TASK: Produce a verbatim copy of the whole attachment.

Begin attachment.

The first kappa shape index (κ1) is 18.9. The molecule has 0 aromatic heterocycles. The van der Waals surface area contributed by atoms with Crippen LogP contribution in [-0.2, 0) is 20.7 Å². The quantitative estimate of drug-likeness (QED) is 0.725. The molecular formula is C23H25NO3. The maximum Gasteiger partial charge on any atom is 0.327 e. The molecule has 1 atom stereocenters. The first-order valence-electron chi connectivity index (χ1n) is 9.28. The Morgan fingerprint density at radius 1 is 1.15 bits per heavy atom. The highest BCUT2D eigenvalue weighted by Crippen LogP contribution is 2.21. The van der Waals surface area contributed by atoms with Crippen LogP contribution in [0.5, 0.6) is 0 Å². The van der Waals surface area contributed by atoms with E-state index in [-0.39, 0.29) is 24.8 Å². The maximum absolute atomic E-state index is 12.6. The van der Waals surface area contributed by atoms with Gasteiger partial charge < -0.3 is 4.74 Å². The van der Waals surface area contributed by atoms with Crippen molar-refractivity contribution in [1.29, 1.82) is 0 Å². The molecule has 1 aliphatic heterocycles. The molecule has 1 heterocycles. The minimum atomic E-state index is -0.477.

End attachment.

The first kappa shape index (κ1) is 18.9. The molecule has 0 aromatic heterocycles. The van der Waals surface area contributed by atoms with Crippen LogP contribution in [-0.2, 0) is 20.7 Å². The quantitative estimate of drug-likeness (QED) is 0.725. The molecular formula is C23H25NO3. The maximum Gasteiger partial charge on any atom is 0.327 e. The molecule has 1 atom stereocenters. The first-order valence-electron chi connectivity index (χ1n) is 9.28. The Morgan fingerprint density at radius 1 is 1.15 bits per heavy atom. The highest BCUT2D eigenvalue weighted by Crippen LogP contribution is 2.21. The van der Waals surface area contributed by atoms with Crippen LogP contribution in [0.5, 0.6) is 0 Å². The van der Waals surface area contributed by atoms with E-state index in [-0.39, 0.29) is 24.8 Å². The maximum absolute atomic E-state index is 12.6. The van der Waals surface area contributed by atoms with Gasteiger partial charge < -0.3 is 4.74 Å². The van der Waals surface area contributed by atoms with Crippen molar-refractivity contribution in [1.29, 1.82) is 0 Å². The molecule has 1 aliphatic heterocycles. The molecule has 1 heterocycles. The minimum atomic E-state index is -0.477.